// read the total cash
p.TotalCash = (float)bf.Deserialize(fs);

GUI in the Form

The ListView  in the main form (Form1) is used to display all the user's stock data.  This data is updated by a .NET timer every 10 seconds.  The event handler of the timer calls the method FillListViewWithTrades in the form. This method goes through each trade in the portfolio and writes it to the ListView (see Listing 2 below):

Listing 2 - Filling the ListView with the trades in the Portfolio

private void FillListViewWithTrades()
// clear all the items in the grid
// go through each trade in the portfolio and add it to the view
foreach (Trade t in MyPortfolio.Trades)
// also fill totals
// calculate total capital and profits
float totalCapital = ComputeTotalCapital();
float totalProfit = ComputeTotalProfit();
// add blank row
// display the totals
DisplayTotals(totalCapital, totalProfit);
float totalSpent = MyPortfolio.CalcTotalOriginalSpent();
// show the available cash for trading
ShowTotalCash(totalCapital, totalSpent);

The AddTradeToView method (called from FillListViewWithTrades in Listing 2 above) takes a buy trade and displays it as a row in the ListView.  The AddTradeToView method takes advantage of the ListViews ListViewItem and ListViewSubItem properties to display the row and column data.  The ListViewSubItem has properties which allows you to change the forecolor and background colors of the cell.  In the .NET Paper Trader, we display positive profits in green and negative profits in red.

Listing 3 - Adding a row of trade information to the list view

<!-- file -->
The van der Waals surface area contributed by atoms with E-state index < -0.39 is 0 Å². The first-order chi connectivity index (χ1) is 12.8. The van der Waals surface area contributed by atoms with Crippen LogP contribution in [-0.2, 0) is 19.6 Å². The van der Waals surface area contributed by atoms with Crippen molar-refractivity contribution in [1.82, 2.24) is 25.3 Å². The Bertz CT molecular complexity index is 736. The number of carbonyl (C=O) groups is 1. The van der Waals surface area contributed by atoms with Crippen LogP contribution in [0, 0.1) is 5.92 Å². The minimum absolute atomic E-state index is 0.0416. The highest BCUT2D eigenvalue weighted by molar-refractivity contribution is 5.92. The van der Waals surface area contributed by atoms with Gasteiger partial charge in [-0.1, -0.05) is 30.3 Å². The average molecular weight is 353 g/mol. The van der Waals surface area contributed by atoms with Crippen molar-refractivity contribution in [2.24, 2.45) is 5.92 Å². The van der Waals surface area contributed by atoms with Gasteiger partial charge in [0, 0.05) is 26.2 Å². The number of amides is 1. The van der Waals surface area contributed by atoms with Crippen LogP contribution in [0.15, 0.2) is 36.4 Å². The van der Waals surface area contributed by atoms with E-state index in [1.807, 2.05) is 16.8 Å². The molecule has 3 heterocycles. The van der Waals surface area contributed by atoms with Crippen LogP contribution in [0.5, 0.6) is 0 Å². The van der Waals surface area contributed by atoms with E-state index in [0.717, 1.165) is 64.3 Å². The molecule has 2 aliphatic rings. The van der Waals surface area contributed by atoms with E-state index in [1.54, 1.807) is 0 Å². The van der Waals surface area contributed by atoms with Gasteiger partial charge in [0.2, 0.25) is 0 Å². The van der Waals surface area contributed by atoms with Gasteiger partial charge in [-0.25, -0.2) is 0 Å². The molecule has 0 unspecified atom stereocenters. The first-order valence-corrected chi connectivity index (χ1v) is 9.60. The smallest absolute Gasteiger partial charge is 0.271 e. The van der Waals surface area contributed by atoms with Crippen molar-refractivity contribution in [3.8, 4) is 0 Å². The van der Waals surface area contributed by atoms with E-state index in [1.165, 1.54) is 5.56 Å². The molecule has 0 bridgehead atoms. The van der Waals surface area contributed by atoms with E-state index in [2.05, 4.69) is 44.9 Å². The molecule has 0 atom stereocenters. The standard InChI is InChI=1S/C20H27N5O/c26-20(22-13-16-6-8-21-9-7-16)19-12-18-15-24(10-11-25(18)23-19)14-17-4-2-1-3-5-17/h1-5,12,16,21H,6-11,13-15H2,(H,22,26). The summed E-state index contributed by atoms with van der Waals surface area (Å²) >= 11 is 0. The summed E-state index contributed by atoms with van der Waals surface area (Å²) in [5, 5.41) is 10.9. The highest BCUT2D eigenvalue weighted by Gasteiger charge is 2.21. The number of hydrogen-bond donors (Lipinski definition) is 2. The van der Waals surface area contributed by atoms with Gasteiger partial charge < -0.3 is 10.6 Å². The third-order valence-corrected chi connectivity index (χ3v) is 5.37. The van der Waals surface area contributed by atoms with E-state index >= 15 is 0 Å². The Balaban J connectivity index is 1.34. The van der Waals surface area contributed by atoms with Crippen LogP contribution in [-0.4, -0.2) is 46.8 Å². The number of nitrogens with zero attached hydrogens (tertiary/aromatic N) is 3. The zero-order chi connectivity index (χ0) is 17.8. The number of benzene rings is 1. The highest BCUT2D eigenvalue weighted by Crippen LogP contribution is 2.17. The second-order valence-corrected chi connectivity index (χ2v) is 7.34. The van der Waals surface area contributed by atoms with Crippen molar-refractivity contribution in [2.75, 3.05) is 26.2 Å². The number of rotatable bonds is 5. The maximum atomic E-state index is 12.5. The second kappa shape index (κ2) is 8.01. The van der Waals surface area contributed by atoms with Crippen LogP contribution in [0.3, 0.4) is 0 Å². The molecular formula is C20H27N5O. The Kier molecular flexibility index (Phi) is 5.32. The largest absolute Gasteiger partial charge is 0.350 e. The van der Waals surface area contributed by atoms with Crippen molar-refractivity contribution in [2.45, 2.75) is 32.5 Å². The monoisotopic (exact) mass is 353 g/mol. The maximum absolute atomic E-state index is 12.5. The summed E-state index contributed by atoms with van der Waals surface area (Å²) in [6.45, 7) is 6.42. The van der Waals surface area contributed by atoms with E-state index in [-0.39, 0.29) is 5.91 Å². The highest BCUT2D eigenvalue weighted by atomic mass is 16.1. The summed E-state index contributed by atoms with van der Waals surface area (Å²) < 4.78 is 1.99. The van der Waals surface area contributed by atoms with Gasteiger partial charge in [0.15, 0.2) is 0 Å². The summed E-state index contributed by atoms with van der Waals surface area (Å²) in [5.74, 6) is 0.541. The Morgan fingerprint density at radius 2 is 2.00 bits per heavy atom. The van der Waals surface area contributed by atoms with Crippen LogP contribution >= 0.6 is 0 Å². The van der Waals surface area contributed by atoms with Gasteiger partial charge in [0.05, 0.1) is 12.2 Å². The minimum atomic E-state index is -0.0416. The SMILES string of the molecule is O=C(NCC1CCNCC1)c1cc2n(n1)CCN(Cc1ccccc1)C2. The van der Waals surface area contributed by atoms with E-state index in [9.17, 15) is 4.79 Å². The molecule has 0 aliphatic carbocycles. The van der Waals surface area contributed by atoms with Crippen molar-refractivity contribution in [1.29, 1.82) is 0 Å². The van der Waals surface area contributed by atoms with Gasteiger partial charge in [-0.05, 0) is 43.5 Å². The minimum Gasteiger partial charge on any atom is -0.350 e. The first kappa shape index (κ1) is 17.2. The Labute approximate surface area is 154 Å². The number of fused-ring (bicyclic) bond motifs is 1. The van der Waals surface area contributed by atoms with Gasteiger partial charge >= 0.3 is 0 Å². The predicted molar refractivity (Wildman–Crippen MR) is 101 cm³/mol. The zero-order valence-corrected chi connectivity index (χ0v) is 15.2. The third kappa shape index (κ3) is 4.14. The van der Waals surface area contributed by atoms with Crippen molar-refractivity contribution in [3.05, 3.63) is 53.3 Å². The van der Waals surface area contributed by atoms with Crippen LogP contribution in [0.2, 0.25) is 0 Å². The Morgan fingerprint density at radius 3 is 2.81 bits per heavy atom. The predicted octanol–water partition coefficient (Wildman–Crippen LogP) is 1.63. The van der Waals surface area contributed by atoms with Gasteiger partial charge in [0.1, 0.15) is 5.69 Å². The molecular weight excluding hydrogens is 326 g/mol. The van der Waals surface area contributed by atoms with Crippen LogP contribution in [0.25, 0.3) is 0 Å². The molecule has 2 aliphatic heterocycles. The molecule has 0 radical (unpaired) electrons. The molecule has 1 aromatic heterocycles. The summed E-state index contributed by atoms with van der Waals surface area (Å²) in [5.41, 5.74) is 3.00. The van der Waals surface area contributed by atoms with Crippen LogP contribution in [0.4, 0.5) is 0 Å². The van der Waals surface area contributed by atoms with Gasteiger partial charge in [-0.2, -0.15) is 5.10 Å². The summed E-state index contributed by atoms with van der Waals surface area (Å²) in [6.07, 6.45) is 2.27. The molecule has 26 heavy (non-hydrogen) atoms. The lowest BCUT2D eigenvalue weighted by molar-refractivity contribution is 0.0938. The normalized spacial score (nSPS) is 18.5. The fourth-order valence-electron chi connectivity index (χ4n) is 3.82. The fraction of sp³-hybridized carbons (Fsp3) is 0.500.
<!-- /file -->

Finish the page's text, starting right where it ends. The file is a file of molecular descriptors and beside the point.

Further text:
private void AddATradeToView(Trade t)
// get a quote from the trading website
float currentPrice = GetQuote(t.Symbol);
// add the trade as a row to the list view
ListViewItem lvi = listView1.Items.Add(t.Symbol);
// allow the subitems to take on their own properties
lvi.UseItemStyleForSubItems = false;
// Add each trade property and right justify the prices and share amounts
lvi.SubItems.Add(RightJustify(currentPrice.ToString("0.00"), 12));
lvi.SubItems.Add(RightJustify(t.NumberOfShares.ToString("0.00"), 12));
lvi.SubItems.Add( RightJustify(CalculateTotal(currentPrice, t).ToString("0.00"), 2));
// calculate profit from current price, number of shares, and original share price
float profit = CalculateProfit(currentPrice, t);
// if profit is greater than zero, display profit in green, otherwise display in red
if (profit >= 0)
ListViewItem.ListViewSubItem si = lvi.SubItems.Add(RightJustify(profit.ToString("0.00"), 12), Color.Green,Color.White, listView1.Font);
si.ForeColor = Color.Green;
ListViewItem.ListViewSubItem si = lvi.SubItems.Add(RightJustify(profit.ToString("0.00"), 12), Color.Red,Color.White, listView1.Font);
si.ForeColor = Color.Red;

The Buy/Sell Dialog


Figure 3 - Buy Sell Dialog

This dialog allows you to enter a buy or sell trade on a particular stock.  Pressing the Execute button will buy or sell a stock, depending upon which trade option is selected.The Execute Button event handler routine is shown below in listing 4.  This method simply forms a trade object with the entered information on the Buy/Sell form and allows the singleton portfolio object handle the actual computations on the trade.

Listing 4 - Execute Button Event Handler to create and handle a new trade